truth_x = state.state_vector[0]
truth_y = state.state_vector[2]
for _ in range(np.random.randint(10)):
x = uniform.rvs(truth_x - 10, 20)
y = uniform.rvs(truth_y - 10, 20)
measurement_set.add(Clutter(np.array([[x], [y]]), timestamp=state.timestamp,
measurement_model=measurement_model))
all_measurements.append(measurement_set)
# %%
# Plot the ground truth and measurements with clutter.
# Plot ground truth.
from stonesoup.plotter import AnimatedPlotterly
plotter = AnimatedPlotterly(timesteps, tail_length=0.3)
plotter.plot_ground_truths(truth, [0, 2])
# Plot true detections and clutter.
plotter.plot_measurements(all_measurements, [0, 2])
plotter.fig
# %%
# Distance Hypothesiser and Nearest Neighbour
# -------------------------------------------
#
# Perhaps the simplest way to associate a detection with a prediction is to measure a 'distance'
# to each detection and hypothesise that the detection with the lowest distance
# is correctly associated with that prediction.
#
# An appropriate distance metric for states described by Gaussian distributions is the
# *Mahalanobis distance*. This quantifies the distance of a point relative to a given
# distribution.
# In the case of a point :math:`\mathbf{x} = [x_{1}, ..., x_{N}]^T`, and distribution with mean
# :math:`\boldsymbol{\mu} = [\mu_{1}, ..., \mu_{N}]^T` and covariance matrix :math:`P`, the
# Mahalanobis distance of :math:`\mathbf{x}` from the distribution is given by:
#
# .. math::
# \sqrt{(\mathbf{x} - \boldsymbol{\mu})^T P^{-1} (\mathbf{x} - \boldsymbol{\mu})}
#
# which equates to the multi-dimensional measure of how many standard deviations a point is away
# from the mean.
#
# %%
# We're going to create a hypothesiser that ranks detections against predicted measurement
# according to the Mahalanobis distance, where those that fall outside of :math:`3` standard
# deviations of the predicted measurement's mean are ignored. To do this we create a
# :class:`~.DistanceHypothesiser` which pairs incoming detections with track predictions, and pass
# it a :class:`Measure` class which (in this instance) calculates the Mahalanobis distance.
#
# The hypothesiser must use a predicted state given by the predictor, create a measurement
# prediction using the updater, and compare this to a detection given a specific metric. Hence, it
# takes the predictor, updater, measure (metric) and missed distance (gate) as its arguments. We
# therefore need to create a predictor and updater, and to initialise a measure.
from stonesoup.predictor.kalman import KalmanPredictor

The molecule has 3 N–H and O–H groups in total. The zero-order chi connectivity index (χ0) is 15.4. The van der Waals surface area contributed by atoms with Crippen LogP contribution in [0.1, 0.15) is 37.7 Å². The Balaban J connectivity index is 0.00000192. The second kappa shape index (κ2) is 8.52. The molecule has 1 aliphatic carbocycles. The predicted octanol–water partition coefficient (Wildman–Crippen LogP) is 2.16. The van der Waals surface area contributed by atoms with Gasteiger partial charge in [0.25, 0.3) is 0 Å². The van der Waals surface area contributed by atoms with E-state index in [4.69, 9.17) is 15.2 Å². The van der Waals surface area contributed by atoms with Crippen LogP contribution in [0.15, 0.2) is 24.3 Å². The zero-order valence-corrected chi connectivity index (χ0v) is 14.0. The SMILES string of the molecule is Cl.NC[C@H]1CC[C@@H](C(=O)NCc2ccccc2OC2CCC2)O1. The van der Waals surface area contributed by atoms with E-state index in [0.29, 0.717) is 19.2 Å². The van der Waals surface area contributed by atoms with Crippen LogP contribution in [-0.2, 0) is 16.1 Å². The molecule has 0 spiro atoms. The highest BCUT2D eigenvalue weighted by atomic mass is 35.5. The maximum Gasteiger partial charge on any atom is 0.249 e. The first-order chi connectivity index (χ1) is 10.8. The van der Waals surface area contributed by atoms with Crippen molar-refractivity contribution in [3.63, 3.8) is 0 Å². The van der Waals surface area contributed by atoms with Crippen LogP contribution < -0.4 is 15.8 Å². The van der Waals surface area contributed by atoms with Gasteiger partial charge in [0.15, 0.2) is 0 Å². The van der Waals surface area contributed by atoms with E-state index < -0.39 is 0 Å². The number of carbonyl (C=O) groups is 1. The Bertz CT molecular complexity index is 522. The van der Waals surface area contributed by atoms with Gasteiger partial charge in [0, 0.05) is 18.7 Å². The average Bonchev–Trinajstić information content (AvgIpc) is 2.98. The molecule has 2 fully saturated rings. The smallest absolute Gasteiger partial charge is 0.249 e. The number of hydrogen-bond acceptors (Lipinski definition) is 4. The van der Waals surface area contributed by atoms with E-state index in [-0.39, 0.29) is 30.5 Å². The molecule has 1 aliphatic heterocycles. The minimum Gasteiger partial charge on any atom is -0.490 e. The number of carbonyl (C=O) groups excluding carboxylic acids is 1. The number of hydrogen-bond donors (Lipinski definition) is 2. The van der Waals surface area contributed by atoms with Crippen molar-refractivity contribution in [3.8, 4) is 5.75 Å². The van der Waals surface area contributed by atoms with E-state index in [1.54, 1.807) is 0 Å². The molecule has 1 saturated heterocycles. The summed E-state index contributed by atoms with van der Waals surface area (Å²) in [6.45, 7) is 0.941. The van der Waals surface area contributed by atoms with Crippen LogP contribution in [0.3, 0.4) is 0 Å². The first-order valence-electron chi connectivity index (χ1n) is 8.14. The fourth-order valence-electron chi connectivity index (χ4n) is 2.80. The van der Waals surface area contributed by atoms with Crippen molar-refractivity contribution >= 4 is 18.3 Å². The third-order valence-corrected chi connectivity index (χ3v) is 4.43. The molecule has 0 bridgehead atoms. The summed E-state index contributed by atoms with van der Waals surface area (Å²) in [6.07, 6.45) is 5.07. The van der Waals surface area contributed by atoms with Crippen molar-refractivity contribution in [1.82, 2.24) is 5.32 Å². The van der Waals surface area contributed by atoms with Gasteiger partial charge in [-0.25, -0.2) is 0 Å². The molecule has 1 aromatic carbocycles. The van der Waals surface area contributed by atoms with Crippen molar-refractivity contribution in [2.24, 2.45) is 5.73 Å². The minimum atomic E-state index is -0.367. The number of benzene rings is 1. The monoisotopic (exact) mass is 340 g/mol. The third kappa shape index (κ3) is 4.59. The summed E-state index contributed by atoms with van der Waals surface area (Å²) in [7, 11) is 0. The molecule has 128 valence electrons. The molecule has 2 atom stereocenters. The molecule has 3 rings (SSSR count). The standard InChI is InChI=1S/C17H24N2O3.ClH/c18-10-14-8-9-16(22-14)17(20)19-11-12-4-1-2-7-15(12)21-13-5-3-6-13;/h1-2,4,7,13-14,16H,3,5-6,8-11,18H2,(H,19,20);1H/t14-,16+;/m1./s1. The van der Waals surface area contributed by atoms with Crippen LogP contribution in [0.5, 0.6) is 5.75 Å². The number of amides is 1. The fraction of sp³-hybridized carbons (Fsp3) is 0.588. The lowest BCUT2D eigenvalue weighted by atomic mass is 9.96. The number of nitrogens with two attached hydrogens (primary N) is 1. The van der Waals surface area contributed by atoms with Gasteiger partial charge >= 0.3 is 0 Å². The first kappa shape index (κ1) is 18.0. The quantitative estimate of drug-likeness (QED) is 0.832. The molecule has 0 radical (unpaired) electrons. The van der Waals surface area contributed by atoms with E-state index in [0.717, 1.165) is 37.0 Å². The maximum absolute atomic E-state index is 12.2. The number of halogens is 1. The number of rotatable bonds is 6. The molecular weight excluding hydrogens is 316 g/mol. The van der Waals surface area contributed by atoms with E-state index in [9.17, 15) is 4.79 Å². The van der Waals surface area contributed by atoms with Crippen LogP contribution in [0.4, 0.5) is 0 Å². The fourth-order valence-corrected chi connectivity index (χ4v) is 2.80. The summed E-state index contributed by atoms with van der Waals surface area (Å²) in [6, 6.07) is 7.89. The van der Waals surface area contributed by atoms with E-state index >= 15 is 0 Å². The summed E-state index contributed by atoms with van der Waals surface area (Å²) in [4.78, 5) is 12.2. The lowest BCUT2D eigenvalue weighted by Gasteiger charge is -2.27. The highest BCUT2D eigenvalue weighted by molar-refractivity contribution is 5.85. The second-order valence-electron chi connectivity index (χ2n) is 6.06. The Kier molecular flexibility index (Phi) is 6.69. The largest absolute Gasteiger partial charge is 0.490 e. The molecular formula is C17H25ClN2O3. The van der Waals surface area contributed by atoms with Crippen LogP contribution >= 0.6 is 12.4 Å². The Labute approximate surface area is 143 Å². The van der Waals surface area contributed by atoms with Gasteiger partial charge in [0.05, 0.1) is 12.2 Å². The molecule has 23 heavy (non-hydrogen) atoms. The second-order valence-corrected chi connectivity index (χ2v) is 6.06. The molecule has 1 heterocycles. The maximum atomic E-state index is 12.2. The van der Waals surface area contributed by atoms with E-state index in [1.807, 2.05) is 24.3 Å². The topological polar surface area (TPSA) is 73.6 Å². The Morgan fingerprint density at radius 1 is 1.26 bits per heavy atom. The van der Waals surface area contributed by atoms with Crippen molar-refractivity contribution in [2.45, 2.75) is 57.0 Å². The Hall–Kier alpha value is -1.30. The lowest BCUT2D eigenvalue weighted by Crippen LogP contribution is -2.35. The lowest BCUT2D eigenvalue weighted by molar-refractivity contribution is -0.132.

predictor = KalmanPredictor(transition_model)
from stonesoup.updater.kalman import KalmanUpdater
updater = KalmanUpdater(measurement_model)
from stonesoup.hypothesiser.distance import DistanceHypothesiser
from stonesoup.measures import Mahalanobis
hypothesiser = DistanceHypothesiser(predictor, updater, measure=Mahalanobis(), missed_distance=3)
# %%
# Now we use the :class:`~.NearestNeighbour` data associator, which picks the hypothesis pair
# (predicted measurement and detection) with the highest 'score' (in this instance, those that are
# closest to each other).
#
# .. image:: ../_static/NN_Association_Diagram.png
# :width: 500
# :alt: Image showing NN association for one track
#
# In the diagram above, there are three possible detections to be considered for association (some
# of which may be clutter). The detection with a score of :math:`0.4` is selected by the nearest
# neighbour algorithm.
from stonesoup.dataassociator.neighbour import NearestNeighbour
data_associator = NearestNeighbour(hypothesiser)
# %%
# Run the Kalman filter with the associator
# ^^^^^^^^^^^^^^^^^^^^^^^^^^^^^^^^^^^^^^^^^
# With these components, we can run the simulated data and clutter through the Kalman filter.
# Create prior
from stonesoup.types.state import GaussianState
prior = GaussianState([[0], [1], [0], [1]], np.diag([1.5, 0.5, 1.5, 0.5]), timestamp=start_time)
# %%
# Loop through the predict, hypothesise, associate and update steps.
from stonesoup.types.track import Track
track = Track([prior])
for n, measurements in enumerate(all_measurements):
hypotheses = data_associator.associate([track],
measurements,
start_time + timedelta(seconds=n))
hypothesis = hypotheses[track]
if hypothesis.measurement:
post = updater.update(hypothesis)
track.append(post)
else: # When data associator says no detections are good enough, we'll keep the prediction
track.append(hypothesis.prediction)
# %%
# Plot the resulting track
plotter.plot_tracks(track, [0, 2], uncertainty=True)
plotter.fig
# %%
# If you experiment with the clutter and detection parameters, you'll notice that there are often
# instances where the estimate drifts away from the ground truth path. This is known as *track
# seduction*, and is a common feature of 'greedy' methods of association such as the nearest
# neighbour algorithm.
# sphinx_gallery_thumbnail_path = '_static/sphinx_gallery/Tutorial_5.PNG'